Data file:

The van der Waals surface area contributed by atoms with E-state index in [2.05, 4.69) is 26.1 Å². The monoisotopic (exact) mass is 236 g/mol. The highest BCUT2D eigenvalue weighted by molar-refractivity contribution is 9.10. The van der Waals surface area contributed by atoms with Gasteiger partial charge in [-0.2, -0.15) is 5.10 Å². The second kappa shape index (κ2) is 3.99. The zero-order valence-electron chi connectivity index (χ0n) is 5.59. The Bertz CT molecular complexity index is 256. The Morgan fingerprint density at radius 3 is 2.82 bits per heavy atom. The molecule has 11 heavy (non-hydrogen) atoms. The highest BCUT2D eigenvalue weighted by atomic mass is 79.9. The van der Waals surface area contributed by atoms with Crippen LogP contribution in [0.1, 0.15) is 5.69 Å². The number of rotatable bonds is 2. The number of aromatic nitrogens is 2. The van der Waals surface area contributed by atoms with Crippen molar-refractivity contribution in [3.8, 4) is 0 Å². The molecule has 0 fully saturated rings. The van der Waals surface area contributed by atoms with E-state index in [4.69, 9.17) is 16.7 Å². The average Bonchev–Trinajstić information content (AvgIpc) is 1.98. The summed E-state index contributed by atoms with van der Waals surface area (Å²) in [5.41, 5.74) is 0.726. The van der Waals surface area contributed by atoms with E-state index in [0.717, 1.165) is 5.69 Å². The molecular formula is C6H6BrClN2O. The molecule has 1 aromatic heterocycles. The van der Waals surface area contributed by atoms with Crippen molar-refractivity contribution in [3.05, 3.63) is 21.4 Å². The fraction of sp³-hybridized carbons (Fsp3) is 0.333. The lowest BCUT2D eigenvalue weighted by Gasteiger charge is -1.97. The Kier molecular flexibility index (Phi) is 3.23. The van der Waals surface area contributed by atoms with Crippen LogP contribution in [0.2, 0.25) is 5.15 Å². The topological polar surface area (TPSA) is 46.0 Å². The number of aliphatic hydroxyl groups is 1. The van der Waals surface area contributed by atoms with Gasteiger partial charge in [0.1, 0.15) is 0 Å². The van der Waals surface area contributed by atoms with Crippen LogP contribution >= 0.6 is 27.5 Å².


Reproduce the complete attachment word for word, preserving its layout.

The van der Waals surface area contributed by atoms with E-state index in [2.05, 4.69) is 26.1 Å². The monoisotopic (exact) mass is 236 g/mol. The highest BCUT2D eigenvalue weighted by molar-refractivity contribution is 9.10. The van der Waals surface area contributed by atoms with Gasteiger partial charge in [-0.2, -0.15) is 5.10 Å². The second kappa shape index (κ2) is 3.99. The zero-order valence-electron chi connectivity index (χ0n) is 5.59. The Bertz CT molecular complexity index is 256. The Morgan fingerprint density at radius 3 is 2.82 bits per heavy atom. The molecule has 11 heavy (non-hydrogen) atoms. The highest BCUT2D eigenvalue weighted by atomic mass is 79.9. The van der Waals surface area contributed by atoms with Crippen LogP contribution in [0.1, 0.15) is 5.69 Å². The number of rotatable bonds is 2. The number of aromatic nitrogens is 2. The van der Waals surface area contributed by atoms with Crippen molar-refractivity contribution in [3.8, 4) is 0 Å². The molecule has 0 fully saturated rings. The van der Waals surface area contributed by atoms with E-state index in [4.69, 9.17) is 16.7 Å². The average Bonchev–Trinajstić information content (AvgIpc) is 1.98. The summed E-state index contributed by atoms with van der Waals surface area (Å²) in [5.41, 5.74) is 0.726. The van der Waals surface area contributed by atoms with E-state index in [0.717, 1.165) is 5.69 Å². The molecular formula is C6H6BrClN2O. The molecule has 1 aromatic heterocycles. The van der Waals surface area contributed by atoms with Crippen molar-refractivity contribution in [3.05, 3.63) is 21.4 Å². The fraction of sp³-hybridized carbons (Fsp3) is 0.333. The lowest BCUT2D eigenvalue weighted by Gasteiger charge is -1.97. The Kier molecular flexibility index (Phi) is 3.23. The van der Waals surface area contributed by atoms with Crippen LogP contribution in [0.2, 0.25) is 5.15 Å². The topological polar surface area (TPSA) is 46.0 Å². The number of aliphatic hydroxyl groups is 1. The van der Waals surface area contributed by atoms with Gasteiger partial charge in [0.1, 0.15) is 0 Å². The van der Waals surface area contributed by atoms with Crippen LogP contribution >= 0.6 is 27.5 Å².